Where Are The Experts?

The people on the leading edge of social media have, in general, avoided referring to themselves as experts. It’s partly due to modesty, and partly because everyone who calls themselves an “expert” gets widely mocked as a douchebag in the social media egosystem.

DouchebagI got a trackback today from a post by Marc Meyer, noting that “if I do a search for a social media expert, I may not be able to find one.” His post looks at the top ten Google results for “social media expert” and notes that only one is someone calling themselves an expert. The rest (including my own post on experts) are somewhat sceptical of people describing themselves as such.

Marc makes a fair point – there is a dearth of useful results when you look for people to help with your social media experts. That makes the selection process for companies all the more important, and was part of the reasoning behind my aforementioned post – you need to know the right questions to ask or you end up signing a contract for snake oil.

With that said, a few months ago I started to wonder when it’s going to be ok to start calling yourself an “expert.” People in other fields do, and social media has been around in an evolving form for ten years or so now. When will it be acceptable?

Part of the problem is that those of us who spend a lot of time thinking about social media and other thoughts of digital PR don’t want to position ourselves in the same pot as the plethora of jonny-come-lately self-entitled “experts” who have come crawling out of the woodwork recently.

Too many “experts” have built their egos on the back of their own “personal brands” but there’s a big difference between marketing yourself and marketing a corporation with stakeholders and competitors. Meanwhile, those of us who are looking to differentiate ourselves have taken to leading by offering advice instead of ego, and letting others judge if we know what we’re talking about.

To answer Marc’s point, here are some of the people I consider to be experts in the field of social media communications. I read their posts, in many cases I’ve met them in person and they’re doing the things that many other people only talk about.

These people aren’t necessarily the most prolific bloggers, but when they write, I read. When they speak, I listen… and their thoughts help me form my opinions, whether I agree with them or not:

Who do you regard as an expert?

Image credit: Marc Randazza

  • Dave, Jeremiah Owyang is a must read for me along with RichardatDell and Shel Israel. And how about Colin Mackay (CanuckFlack)? They’re experts to me.

  • Joe – all of those folks get the thumbs-up from me, too.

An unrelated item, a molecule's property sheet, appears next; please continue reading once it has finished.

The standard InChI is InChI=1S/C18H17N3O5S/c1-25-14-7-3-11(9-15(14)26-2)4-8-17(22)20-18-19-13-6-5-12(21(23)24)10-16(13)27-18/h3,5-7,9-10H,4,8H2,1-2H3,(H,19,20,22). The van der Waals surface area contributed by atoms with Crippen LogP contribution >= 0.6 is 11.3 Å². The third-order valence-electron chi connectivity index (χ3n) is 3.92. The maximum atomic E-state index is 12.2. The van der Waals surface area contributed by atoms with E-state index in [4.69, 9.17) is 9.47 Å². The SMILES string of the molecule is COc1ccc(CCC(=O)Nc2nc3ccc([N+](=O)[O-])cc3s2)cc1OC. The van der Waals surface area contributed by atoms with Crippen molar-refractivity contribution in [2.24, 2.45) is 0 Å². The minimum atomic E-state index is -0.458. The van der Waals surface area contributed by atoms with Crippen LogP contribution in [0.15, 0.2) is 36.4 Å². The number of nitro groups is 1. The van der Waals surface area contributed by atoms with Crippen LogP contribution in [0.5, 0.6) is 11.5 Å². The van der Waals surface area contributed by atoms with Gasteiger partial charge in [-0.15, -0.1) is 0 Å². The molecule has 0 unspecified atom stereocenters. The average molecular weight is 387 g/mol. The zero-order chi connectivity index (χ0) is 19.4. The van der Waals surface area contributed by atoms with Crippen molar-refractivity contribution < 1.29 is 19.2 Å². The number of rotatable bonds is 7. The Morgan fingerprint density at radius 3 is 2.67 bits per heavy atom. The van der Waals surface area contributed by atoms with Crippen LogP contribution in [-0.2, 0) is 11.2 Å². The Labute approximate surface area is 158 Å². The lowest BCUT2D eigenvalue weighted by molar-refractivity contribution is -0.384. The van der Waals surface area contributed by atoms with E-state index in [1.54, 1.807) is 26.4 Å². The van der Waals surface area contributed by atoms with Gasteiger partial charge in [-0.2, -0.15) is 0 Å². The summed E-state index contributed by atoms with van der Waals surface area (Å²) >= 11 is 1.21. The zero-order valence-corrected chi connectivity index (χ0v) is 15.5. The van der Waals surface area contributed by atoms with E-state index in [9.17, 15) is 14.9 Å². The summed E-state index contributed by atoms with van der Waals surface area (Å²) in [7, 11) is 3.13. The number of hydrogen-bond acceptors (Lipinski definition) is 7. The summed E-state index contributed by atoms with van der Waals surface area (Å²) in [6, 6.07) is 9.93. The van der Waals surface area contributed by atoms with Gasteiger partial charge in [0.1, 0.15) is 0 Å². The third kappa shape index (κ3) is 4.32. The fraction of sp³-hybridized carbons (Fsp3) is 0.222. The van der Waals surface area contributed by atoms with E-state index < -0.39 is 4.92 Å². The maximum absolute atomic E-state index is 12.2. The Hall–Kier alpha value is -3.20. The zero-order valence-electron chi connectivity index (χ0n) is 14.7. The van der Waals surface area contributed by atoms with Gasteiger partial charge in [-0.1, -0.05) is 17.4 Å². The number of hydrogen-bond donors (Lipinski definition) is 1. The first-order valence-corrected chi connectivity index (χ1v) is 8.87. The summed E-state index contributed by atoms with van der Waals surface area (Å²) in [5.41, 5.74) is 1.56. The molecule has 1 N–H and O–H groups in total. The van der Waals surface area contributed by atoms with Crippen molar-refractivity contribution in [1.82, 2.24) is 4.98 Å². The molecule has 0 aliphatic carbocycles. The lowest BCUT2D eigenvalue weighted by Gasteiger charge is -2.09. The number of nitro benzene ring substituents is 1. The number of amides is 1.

• Patrice Cloutier

    Hey Dave … a good list … I’d provide two more names …

    on academic research on new media … a pretty solid reference for me anyways: Leysia Palen from UofColorado/Boulder and Michael Dumlao … from Booz Allen on the Beltway in DC … pretty influential …

    thanks to Gerald Baron … for leading me to these two …

  • I think it’s safe and somewhat necessary to call oneself a consultant(we have to eat don’t we?) but when people go around anointing themselves an expert, thats when the trouble starts.

    Luckily, not too many of these experts are well versed in marketing themselves online. If that were the case, then the search results would have said as much. And they didn’t. But even then, there is a dearth, as you said, of decent results. And to a certain degree, that’s a problem for companies and businesses of all sizes looking for social media consulting services.

    My guess is that those that are busy doing, are too busy to worry about what their title is; and as well have not taken the time to position themselves via search. And those that DO take the time to position themselves via SEO as social media experts, do so at their own peril. I like to repeat this often because it’s so true: If you have to tell people you are the man, you ain’t the man… Nice follow up post Dave.

  • Hi,
    Consultant is to me a better word than expert.

    I think you have to differentiate experts in the social media industry (analysts and consultants) and experts at marketing in social media.

    To me, what it takes to be an expert at marketing in social media for a given community is to have:
    – domain knowledge
    – passion
    – great ability to built trust with peers
    – marketing and strategy expertise
    – great writing skills

    As an example, if you want to be a great social media marketer for the “cloud computing” community, it’s better if you’re already a well connected expert from IBM with a great blog on the topic and that you know the analysts that matter and the key opinion leaders in this field.

    The challenge for enterprises is not to find experts ( and yes consulting and knowledge of best practices help) but to enable their people to engage in social media according to their marketing objective.

  • Me. But, as you say, I don’t talk about me.

  • Thanks for the article – I need to put this in my weekly newsletter to the students I teach SM 101 too.

    Personally I try to spend less type hyping social media and more time popping the bubble. People need to realize that this is just plain marketing when you are talking about business. Guess what people – Twitter is not anything new and magical.

  • When the corporate CEO has a question, he or she turns to a cadre of advisors and staff for help. This is why the CEO is not the Chief Expert Officer, or wouldn’t need the help.

    Likewise, a social media expert is an illusion or he/she would know everything, which clearly is not the case.